Brookfield, CT 1850's Map

Even a print copy of a map from the 1850’s is a wealth of information.  Old homesteads, businesses, names of prominent people, and forgotten landmarks make this an interesting and possibly important find. A closer inspection revealed a surprise detail on the back

The last homeowners had managed to discover and document (to the best of their ability) all the names of the previous owners of the property back to the original owners.  My first thought was that this map should not be in the sale; it should stay with the house. Unfortunately, I was alone in my opinion and when I returned from exploring the upper floor I found the map was gone. Quickly scanning the few other shoppers I was relieved to discover that a caring and conscientious Brookfield couple had purchased it. I don’t often quiz people about their purchases, but this couple was nice enough to tell me they would turn the information over to the historical society and allowed me to take the photos attached to this article.

It’s good to know there are other Urban Archeologists out there as well. 

My question for this week is: What are some of the interesting pieces of local history you have found or kept safe over the years?

Wednesday, February 13, 2013

AD Quiz #23 What's the Main Ingredient

I have seen a lot of old ads during my digs, but this one must have escaped me. With a name like SPUD, you can't go wrong!  The question is: Why is it that college kids in the 1930s should "major" in Spud. There's something wacky in that tobaccy.
Spud does a student good!
 Well, I guess it's pretty obvious that there's a mixture of crack cocaine and heroine combined with speed, or maybe it's just menthol - ether way, it's Cram-tastic!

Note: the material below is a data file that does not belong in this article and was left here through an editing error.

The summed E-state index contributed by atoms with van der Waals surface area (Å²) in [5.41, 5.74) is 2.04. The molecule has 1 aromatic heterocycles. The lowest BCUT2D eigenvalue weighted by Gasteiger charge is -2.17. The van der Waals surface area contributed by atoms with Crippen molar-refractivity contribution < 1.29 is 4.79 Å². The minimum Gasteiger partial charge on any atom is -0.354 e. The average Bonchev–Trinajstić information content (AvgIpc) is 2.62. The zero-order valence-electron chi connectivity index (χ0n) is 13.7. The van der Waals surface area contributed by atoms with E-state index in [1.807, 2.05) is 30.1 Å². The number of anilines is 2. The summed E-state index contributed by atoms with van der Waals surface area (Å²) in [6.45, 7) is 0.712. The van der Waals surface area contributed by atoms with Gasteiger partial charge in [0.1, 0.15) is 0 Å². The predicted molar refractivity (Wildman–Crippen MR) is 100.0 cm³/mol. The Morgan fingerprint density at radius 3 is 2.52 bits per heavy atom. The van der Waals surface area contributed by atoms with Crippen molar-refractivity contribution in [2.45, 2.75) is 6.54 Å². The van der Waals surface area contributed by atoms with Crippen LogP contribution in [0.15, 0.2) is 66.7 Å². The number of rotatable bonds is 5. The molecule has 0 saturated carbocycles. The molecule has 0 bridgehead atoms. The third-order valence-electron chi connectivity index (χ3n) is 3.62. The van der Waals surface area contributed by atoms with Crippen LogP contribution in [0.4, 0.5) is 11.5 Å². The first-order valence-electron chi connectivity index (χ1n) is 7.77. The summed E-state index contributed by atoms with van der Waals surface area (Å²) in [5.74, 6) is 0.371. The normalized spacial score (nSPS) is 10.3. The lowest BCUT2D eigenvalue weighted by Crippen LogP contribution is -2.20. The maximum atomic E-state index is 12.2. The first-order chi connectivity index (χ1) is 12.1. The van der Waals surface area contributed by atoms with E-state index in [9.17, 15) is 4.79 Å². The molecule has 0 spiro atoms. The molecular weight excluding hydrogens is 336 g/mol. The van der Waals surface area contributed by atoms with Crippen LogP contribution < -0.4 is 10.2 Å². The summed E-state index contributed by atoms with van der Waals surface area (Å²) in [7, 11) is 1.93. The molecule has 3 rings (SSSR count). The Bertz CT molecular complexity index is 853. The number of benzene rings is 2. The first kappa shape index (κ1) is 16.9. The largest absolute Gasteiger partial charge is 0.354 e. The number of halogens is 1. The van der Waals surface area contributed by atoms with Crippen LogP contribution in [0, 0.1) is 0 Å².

Tuesday, February 12, 2013

Good Lord Man! Is that a Cannon in your lap?

This ad from a 1964 American Home Magazine typifies the potential for subliminal advertising. I am not sure what the imagery is actually supposed to convey, but I found it comical.

I was thinking I would pair this with an ad for one of those filter cigarettes just to show how they seem to contradict each other...maybe cotton keeps the flavor of the cushion from escaping?

Wednesday, February 6, 2013

Irradiated Milk - It does a body glow.

Okay, so it isn't really Atomic Milk. In the 1940's someone got the idea that if you passed milk over an ultra-violet light it would kill the bacteria and last longer. I don't know where the Vitamin D thing comes in...couldn't you just leave the milk out in the sun? Or, maybe drink it in the sun for the same benefit?  Here is a bottle I found at a recent sale:

Sunday, February 3, 2013

Forgotten LPs From the 70's

For today, Superbowl Sunday, I have found a piece of LP and comedy history, history in the way something happened in the past, not history in the way something is historic.  But it was Superbowl related, so I thought..what the heck. Why not?
And the reverse...
Patchett and Tarses were a comedy team but very little information exists about them other than some lines in IMDB.com. Tarses is billed as a comedy writer, producer, actor. His name is attached to the producing credits of The Bob Newhart Show and others. He and Patchett performed on the Joey Bishop Show in the 1960's. I can't find any information on this album other than about 10 copies for sale on Amazon.com from different sellers.  Would like to see a clip of these guys...anyone have a link?

Imus was a little more known, mainly as a respite for me from my years at high school. WNBC provided a home for morning show and the foolishness over-flowed to an album or 2. I love this album just because Jack Davis (of MAD Magazine fame) did the artwork. 

Finding this in the basement collection of an Estate Sale recently I had to snap an image to share.